A common scenario encountered in many companies is the existence of many different license files from one software supplier with the same software features used by different vendor daemons. For example, a company could acquire software licenses from one supplier for CAD and CAE at different times and at different locations. Software features in all these license files could be identical. In cases like these, it becomes extremely difficult to measure true usage of such software features within the company. Read the section titled Vendor Consolidation using Vendor and Feature Pools below to see how a company can significantly reduce licenses thanks to the tools SAO provides.
Example: Feature Pool
Some software suppliers use variations of feature names for the same feature in the same license file based on the time of acquisition of these features. So a CAD feature like MD could show up as MD_xxx, MD_yyy, MD_zzz and so on. Most software usage tracking systems will provide usage information for each of these features, when in reality software usage of all of these features should be reported as one feature only.
Altair SAO provides an easy way to handle this by defining a Feature Pool called MD that pools MD_xxx, MD_yyy, MD_zzz etc., so the total availability of licenses is the sum of license counts of each of these features. Similarly, one can also create feature pools for the same feature existing in different license files. Altair SAO provides an administration tool to easily define these Feature Pools.
Example: Vendor Pool
Altair SAO provides out-of-the-box functionality to define vendor pools by assigning different vendor daemons to a pool. All of these vendor daemons serve licenses using their own license file. Vendor Pooling is very useful when a company has multiple vendor daemons provided by the same supplier. When different vendors are pooled together for reporting, and feature pools are defined for identical features existing in different license files, the license count for each software feature from each vendor is added up to get a total license count. Altair SAO provides an administration tool to define Vendor Pools.
It might so happen, based on how these vendor daemons are configured to provide licenses, that there could be denials even without exceeding the total available license count in the vendor pool for the feature, because one of the vendor daemons could have run out of licenses for a software feature but would obviously not be aware of the total license count for the feature across all vendor daemons.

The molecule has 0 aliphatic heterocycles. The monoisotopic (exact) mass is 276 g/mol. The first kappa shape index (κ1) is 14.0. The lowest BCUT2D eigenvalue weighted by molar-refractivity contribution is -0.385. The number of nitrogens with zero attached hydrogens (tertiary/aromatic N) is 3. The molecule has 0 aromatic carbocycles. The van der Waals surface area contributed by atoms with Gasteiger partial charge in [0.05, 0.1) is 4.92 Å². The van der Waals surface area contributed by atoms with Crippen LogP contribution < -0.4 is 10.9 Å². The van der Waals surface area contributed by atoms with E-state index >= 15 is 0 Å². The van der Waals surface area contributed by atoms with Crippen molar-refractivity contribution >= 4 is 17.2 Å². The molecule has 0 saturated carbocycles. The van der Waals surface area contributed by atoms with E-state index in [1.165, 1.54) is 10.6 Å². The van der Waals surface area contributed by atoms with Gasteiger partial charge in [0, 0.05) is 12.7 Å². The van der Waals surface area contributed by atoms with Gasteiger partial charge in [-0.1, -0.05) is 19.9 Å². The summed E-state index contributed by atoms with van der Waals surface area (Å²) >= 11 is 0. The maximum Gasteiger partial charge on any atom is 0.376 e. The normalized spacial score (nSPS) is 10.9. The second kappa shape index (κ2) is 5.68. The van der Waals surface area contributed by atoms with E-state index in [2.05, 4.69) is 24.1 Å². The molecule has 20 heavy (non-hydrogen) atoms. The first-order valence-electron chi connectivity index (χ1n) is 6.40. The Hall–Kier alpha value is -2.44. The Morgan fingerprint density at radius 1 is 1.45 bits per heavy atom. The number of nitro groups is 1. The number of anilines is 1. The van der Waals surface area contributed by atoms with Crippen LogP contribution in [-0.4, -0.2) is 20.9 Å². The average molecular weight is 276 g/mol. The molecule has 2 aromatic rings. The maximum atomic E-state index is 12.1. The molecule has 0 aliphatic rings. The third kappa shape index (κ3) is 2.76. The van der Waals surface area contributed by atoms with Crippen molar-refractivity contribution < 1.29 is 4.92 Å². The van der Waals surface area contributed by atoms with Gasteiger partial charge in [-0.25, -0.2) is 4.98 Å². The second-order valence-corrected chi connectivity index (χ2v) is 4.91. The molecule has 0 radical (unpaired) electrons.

Vendor Consolidation using Vendor and Feature Pools
When there are multiple vendor daemons serving licenses using their own license files, companies often attempt to consolidate these into one or two vendor daemons. In order to do this, there needs to be a way to inspect software usage across all of these vendor daemons as a single vendor to evaluate ‘true peak’ usage of each software feature in the license file.
Let us inspect a simple example provided below:
This chart shows peak software usage of a particular software feature provided by 2 vendor daemons, one for Michigan (Eastern Time Zone) and one for California (Pacific Time Zone). The time axis is shown in GMT. The Michigan vendor daemon’s license file has 28 licenses for one feature, while the California vendor daemon’s license file has 16 licenses for the same feature. If the company were to consolidate these 2 vendor daemons using the total licenses from these two vendor daemons, the new license file could have 28+16=44 licenses.
However, upon closer inspection, especially because of the difference in time zones, users in Michigan most often start using the software 3 hours before the users in California. Looking at the consolidated peak usage appearing in GMT, it is clear that in reality, the total actual peak usage is no more than 36! If in fact the company were to consolidate these two licenses and vendor daemons into one, a total license count of 36 for that software feature would suffice, which is 8 less than the total license count this company is spending for today.
Configuring a Vendor Pool with these 2 vendors, and a Feature Pool for this software feature using Altair SAO, enables reporting of ‘true peaks’ for this software resulting in potential savings.
Handling False Denials using Vendor and Feature Pools
In some cases, end users can have software installed on their desktop pointing to a number of vendor daemons in a certain order. When a license is requested, the license path or pointer attempts to check out a license from the first vendor daemon in the list, and if there are no licenses available, it hops to the second vendor daemon till finally either the software is either able to checkout a license from a vendor daemon that has licenses, or a denial is reported. While hopping through these different vendor daemons, a number of denials are generated in a short time span. If the user ultimately gets a successful license checkout from one of the vendor daemons, the earlier denials should not be reported as denials at all because there will be a successful license checkout within a minute or two after getting multiple denials from the vendor daemons appearing initially in the list. Defining a Vendor Pool for these different vendor daemons, and a Feature Pool for all identical features available in individual license files, provides for a way to filter out ‘false denials’.
Stay tuned for the next SAO blog post about Altair SAO’s License Simulator that will enable “What-if” analysis!
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